It could soon be a pretty big deal too, as it’s set to replace Google Calendar as the default calendar for Cyanogenmod OS 12.1, but you can get it for other Android devices as well.

23. Google Keep

Google Keep

Google Keep is the Android maker’s own attempt at muscling in on the clipboard and to-do list app, presenting a versatile corkboard tool that lets users record audio notes, capture photos, create checklists and more.

The star of the show is the resizeable Home screen widget, from which you can access all the features and hit buttons to record clips and take images. Google’s so proud of Keep that it’s become canon – and has come pre-loaded as part of Android’s app set since Android 4.3.

24. Next Lock Screen

Next Lock Screen

Android doesn’t do a bad job of lock screens, but for a platform built on customisation they can be disappointingly limited.

Not so with Next Lock Screen. This Microsoft app gives you quick lock screen access to a large selection of apps of your choice, filtered into categories such as home, work or on the go.

It also gives you quick access to a flashlight, Wi-Fi toggles and more, all of which are customisable too. With music app controls, weather, upcoming calendar events and notifications displayed as well it’s seriously full-featured.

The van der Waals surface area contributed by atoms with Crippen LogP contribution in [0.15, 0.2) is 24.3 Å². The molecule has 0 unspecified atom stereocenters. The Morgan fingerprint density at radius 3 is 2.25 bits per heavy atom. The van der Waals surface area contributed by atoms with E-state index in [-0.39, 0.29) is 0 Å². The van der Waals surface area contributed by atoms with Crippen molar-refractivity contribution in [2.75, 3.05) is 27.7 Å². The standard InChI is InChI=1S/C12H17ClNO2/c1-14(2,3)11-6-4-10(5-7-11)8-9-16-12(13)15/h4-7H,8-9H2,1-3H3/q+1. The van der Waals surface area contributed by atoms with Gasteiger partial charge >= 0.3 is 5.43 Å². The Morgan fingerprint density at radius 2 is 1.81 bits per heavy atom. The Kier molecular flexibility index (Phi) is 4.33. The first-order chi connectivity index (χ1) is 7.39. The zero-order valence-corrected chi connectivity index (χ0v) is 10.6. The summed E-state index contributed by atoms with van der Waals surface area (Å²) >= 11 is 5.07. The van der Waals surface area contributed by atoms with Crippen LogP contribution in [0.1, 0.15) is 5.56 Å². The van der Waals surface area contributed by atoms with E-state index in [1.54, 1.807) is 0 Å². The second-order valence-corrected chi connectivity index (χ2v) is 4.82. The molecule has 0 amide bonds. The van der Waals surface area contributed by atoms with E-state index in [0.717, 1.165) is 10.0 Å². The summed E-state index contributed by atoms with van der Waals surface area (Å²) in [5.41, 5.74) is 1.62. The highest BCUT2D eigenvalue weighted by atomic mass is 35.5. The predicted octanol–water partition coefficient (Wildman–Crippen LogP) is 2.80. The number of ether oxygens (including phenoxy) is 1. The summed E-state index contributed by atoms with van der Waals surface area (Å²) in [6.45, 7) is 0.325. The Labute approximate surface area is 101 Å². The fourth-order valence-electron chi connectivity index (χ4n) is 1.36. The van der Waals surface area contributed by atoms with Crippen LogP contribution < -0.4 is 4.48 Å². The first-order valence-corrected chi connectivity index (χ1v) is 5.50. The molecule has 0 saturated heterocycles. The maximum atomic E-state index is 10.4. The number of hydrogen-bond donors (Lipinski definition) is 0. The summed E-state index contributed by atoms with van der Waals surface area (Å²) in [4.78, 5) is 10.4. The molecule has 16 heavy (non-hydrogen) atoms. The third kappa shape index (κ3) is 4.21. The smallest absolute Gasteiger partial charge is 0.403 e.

25. Hexlock


You can lock your whole Android smartphone with a PIN or pattern, but out of the box you can’t lock specific apps. That’s where Hexlock comes in. It lets you set a PIN or password and apply it to apps of your choice, so even if someone borrows your phone you can control what they see and access.

Maybe you want to keep your messages private for example, or stop a child accessing the browser or Google Play. To make things even easier you can set up multiple profiles which lock down different apps and switch between them with a tap.

If you want to make things really secure you can even keep Hexlock itself from being uninstalled by unauthorised users.

26. IF


IF was formerly known as IFTTT, which stands for "if this then that" and handily sums up what this app does. It’s a simple ethos that gives you a huge amount of options for making your Android device even smarter.

You can create simple statements such as "if any photo is taken then add them to Dropbox", or "if my location is home, send a text message to my partner saying "I’m home!"" which can also be shared with other IF users. You’ll be amazed how much you can do with such a simple premise.